Several social media giants have ceased reviewing requests by Hong Kong government authorities to search residents’ data, following China’s enforcement of a new national security law covering the territory.
Recently, ByteDance’s video-sharing social networking service TikTok announced that it will stop operations in Hong-kong, joining other social media giants like Facebook Inc. in thoughtfully judging the consequences of sweeping a new national security law that took effect last week.
The new law gives the government of China the power to arrest protesters in Hong Kong or restrain their activities. In a wake of recent events, the company has decided to halt operations of the TikTok app in Hong Kong, the spokesperson from TikTok said.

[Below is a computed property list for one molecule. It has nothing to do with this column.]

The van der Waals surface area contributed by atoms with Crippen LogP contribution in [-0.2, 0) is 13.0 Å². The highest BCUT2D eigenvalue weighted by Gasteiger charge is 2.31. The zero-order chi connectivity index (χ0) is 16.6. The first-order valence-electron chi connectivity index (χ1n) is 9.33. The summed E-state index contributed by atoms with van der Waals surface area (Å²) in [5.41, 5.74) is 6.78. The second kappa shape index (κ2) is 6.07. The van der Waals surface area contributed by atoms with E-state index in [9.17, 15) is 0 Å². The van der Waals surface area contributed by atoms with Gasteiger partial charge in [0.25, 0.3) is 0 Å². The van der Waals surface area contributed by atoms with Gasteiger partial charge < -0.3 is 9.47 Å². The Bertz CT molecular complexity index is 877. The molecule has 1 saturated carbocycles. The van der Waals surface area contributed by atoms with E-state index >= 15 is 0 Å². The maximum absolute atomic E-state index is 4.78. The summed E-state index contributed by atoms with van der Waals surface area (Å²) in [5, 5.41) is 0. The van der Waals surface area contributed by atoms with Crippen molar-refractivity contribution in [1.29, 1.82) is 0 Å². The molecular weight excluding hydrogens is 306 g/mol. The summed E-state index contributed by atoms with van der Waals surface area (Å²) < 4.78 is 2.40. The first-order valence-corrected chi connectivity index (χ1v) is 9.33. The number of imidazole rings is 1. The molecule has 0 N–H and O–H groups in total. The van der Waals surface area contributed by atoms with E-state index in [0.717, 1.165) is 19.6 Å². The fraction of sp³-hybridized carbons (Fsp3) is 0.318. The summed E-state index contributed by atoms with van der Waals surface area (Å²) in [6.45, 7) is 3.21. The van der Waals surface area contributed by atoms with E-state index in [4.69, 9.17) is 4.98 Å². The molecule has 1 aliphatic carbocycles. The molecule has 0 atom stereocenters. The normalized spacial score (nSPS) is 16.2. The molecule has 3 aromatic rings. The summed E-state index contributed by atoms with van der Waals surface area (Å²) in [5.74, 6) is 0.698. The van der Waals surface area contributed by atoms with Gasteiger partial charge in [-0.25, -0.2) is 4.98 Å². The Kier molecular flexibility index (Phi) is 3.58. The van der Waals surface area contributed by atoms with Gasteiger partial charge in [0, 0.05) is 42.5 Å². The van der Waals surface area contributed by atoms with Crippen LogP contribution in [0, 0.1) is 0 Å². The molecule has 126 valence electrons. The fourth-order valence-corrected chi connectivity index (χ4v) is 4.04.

Previously TikTok said in the statement that it would not comply with any requests made by the government of China to censor video content or for access to app’s user data, nor has the company ever been asked to do so. The company never stored the app’s user data in China, said CEO Kevin Mayer.
Sources cite that Hong Kong is a loss-making market for the company. In August 2019, TikTok attracted around 150,000 users in Hong Kong. On the global scale, the TikTok app has been downloaded over 2 billion times through the Google and Apple app stores after the first quarter this year.
According to sources familiar with the knowledge of the matter, the decision to exit Hong Kong was made because it was unclear if Hong Kong would now consider completely under Beijing’s jurisdiction in the wake of a new law.
ByteDance currently has no plans to introduce Douyin, TikTok equivalent in China, to the Hong Kong market, a spokesman from ByteDance said. The company developed TikTok, which recently get banned in India over security concerns, to lure a global audience.